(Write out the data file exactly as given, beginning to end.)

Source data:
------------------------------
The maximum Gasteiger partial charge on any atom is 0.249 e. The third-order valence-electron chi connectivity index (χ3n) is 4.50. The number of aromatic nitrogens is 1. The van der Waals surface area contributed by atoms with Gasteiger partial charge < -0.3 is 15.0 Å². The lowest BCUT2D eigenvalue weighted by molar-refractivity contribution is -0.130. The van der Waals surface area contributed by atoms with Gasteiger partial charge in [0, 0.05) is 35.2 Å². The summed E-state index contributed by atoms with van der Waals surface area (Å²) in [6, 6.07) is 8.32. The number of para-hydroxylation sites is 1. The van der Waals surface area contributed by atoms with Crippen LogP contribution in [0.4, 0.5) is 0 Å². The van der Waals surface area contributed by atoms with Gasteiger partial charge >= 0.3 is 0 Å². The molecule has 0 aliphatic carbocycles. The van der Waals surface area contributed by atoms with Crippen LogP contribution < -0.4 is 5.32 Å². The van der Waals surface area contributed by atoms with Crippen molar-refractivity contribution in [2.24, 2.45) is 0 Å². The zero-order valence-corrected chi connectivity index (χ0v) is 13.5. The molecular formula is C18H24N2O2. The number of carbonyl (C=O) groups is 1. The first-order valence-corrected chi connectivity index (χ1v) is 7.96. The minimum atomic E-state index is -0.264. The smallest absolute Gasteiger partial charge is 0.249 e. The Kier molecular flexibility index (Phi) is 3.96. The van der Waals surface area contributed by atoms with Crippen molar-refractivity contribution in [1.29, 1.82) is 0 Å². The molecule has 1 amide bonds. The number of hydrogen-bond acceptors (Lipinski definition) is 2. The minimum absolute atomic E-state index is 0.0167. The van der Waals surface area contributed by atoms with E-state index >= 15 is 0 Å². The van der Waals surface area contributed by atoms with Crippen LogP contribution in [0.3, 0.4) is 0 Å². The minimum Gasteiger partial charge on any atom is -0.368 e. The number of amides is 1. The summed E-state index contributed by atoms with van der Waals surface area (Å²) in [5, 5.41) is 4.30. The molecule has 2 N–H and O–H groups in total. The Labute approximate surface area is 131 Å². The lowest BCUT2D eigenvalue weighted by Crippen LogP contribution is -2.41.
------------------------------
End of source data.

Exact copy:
The maximum Gasteiger partial charge on any atom is 0.249 e. The third-order valence-electron chi connectivity index (χ3n) is 4.50. The number of aromatic nitrogens is 1. The van der Waals surface area contributed by atoms with Gasteiger partial charge < -0.3 is 15.0 Å². The lowest BCUT2D eigenvalue weighted by molar-refractivity contribution is -0.130. The van der Waals surface area contributed by atoms with Gasteiger partial charge in [0, 0.05) is 35.2 Å². The summed E-state index contributed by atoms with van der Waals surface area (Å²) in [6, 6.07) is 8.32. The number of para-hydroxylation sites is 1. The van der Waals surface area contributed by atoms with Crippen LogP contribution in [0.4, 0.5) is 0 Å². The van der Waals surface area contributed by atoms with Gasteiger partial charge >= 0.3 is 0 Å². The molecule has 0 aliphatic carbocycles. The van der Waals surface area contributed by atoms with Crippen LogP contribution < -0.4 is 5.32 Å². The van der Waals surface area contributed by atoms with Crippen molar-refractivity contribution in [2.24, 2.45) is 0 Å². The zero-order valence-corrected chi connectivity index (χ0v) is 13.5. The molecular formula is C18H24N2O2. The number of carbonyl (C=O) groups is 1. The first-order valence-corrected chi connectivity index (χ1v) is 7.96. The minimum atomic E-state index is -0.264. The smallest absolute Gasteiger partial charge is 0.249 e. The Kier molecular flexibility index (Phi) is 3.96. The van der Waals surface area contributed by atoms with Crippen molar-refractivity contribution in [1.29, 1.82) is 0 Å². The molecule has 1 amide bonds. The number of hydrogen-bond acceptors (Lipinski definition) is 2. The minimum absolute atomic E-state index is 0.0167. The van der Waals surface area contributed by atoms with E-state index >= 15 is 0 Å². The van der Waals surface area contributed by atoms with Crippen LogP contribution in [0.3, 0.4) is 0 Å². The minimum Gasteiger partial charge on any atom is -0.368 e. The number of amides is 1. The summed E-state index contributed by atoms with van der Waals surface area (Å²) in [5, 5.41) is 4.30. The molecule has 2 N–H and O–H groups in total. The Labute approximate surface area is 131 Å². The lowest BCUT2D eigenvalue weighted by Crippen LogP contribution is -2.41.